December 13, 1962 (25th Parliament, 1st Session)


William Arnold Peters

New Democratic Party

Mr. Peters:

I bow to your wishes, though I really do not know what I am withdrawing. But if there was any reflection detrimental to any person I withdraw it.
The gentleman in question in this case, as is indicated in the evidence before the Senate committee, is a person of an artistic type. That, of course, does not mean anything bad. But the evidence also says he drank too much, that he did not hold a job, that he did not make any money, that he seldom worked and that when he did he supplemented the little he earned by money he got from his wife and other women. Every lawyer knows that consideration is given to the character and moral standing of people who appear in these cases. Being in possession of this information, the committee, both in this house and in the other place, was faced with an affidavit from this gentleman,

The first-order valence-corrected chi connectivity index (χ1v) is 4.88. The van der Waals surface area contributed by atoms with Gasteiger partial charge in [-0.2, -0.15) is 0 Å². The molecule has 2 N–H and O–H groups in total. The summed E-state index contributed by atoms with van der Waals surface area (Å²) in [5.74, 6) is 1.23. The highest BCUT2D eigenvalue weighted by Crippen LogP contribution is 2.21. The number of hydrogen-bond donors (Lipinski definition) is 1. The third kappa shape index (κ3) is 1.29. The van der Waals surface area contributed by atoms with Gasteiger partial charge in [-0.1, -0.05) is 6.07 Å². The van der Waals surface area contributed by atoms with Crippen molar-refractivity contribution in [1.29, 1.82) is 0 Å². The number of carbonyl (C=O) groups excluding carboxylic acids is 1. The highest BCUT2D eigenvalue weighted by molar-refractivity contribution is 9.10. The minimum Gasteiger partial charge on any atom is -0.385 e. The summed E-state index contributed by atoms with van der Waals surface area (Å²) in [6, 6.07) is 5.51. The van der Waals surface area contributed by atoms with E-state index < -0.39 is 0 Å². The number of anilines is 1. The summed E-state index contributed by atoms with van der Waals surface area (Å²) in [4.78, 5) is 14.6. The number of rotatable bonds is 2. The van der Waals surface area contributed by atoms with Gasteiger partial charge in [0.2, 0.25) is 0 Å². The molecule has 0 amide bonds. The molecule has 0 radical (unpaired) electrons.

a contestation. It is signed by a well-known lawyer in Ottawa and it says:
Take notice that the respondent Jan Paul Han-kowski desires to oppose the granting of the divorce prayed for by the petitioner herein. The respondent resides at 144 East-40th Street, Room 201, New York City, State of New York, one of the United States of America.
The statement goes on to give the addresses at which the respondent can be reached in Ottawa and through his barrister. Then it continues:
The respondent Jan Paul Hankowski states that he has never been domiciled in Canada and that moreover the petitioner is not domiciled in Canada.
The respondent further denies the allegations contained in paragraph 7 of the petition.
What evidence do we have to show that this may have been a fact?

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